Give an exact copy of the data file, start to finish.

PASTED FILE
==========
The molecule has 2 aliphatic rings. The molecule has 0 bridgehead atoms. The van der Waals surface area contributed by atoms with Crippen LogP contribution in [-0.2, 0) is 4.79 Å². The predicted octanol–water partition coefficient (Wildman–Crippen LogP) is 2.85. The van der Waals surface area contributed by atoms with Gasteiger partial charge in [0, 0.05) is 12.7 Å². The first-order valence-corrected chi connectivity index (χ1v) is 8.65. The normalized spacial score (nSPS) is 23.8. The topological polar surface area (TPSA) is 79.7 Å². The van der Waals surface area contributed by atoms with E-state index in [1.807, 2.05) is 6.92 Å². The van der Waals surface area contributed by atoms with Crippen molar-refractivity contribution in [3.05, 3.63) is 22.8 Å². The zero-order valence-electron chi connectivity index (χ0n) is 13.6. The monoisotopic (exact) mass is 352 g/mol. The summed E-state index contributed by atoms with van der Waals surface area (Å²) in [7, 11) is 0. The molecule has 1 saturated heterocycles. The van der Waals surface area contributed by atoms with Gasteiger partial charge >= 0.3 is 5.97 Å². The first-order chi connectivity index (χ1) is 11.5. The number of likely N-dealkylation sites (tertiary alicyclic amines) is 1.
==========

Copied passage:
The molecule has 2 aliphatic rings. The molecule has 0 bridgehead atoms. The van der Waals surface area contributed by atoms with Crippen LogP contribution in [-0.2, 0) is 4.79 Å². The predicted octanol–water partition coefficient (Wildman–Crippen LogP) is 2.85. The van der Waals surface area contributed by atoms with Gasteiger partial charge in [0, 0.05) is 12.7 Å². The first-order valence-corrected chi connectivity index (χ1v) is 8.65. The normalized spacial score (nSPS) is 23.8. The topological polar surface area (TPSA) is 79.7 Å². The van der Waals surface area contributed by atoms with E-state index in [1.807, 2.05) is 6.92 Å². The van der Waals surface area contributed by atoms with Crippen molar-refractivity contribution in [3.05, 3.63) is 22.8 Å². The zero-order valence-electron chi connectivity index (χ0n) is 13.6. The monoisotopic (exact) mass is 352 g/mol. The summed E-state index contributed by atoms with van der Waals surface area (Å²) in [7, 11) is 0. The molecule has 1 saturated heterocycles. The van der Waals surface area contributed by atoms with Gasteiger partial charge >= 0.3 is 5.97 Å². The first-order chi connectivity index (χ1) is 11.5. The number of likely N-dealkylation sites (tertiary alicyclic amines) is 1.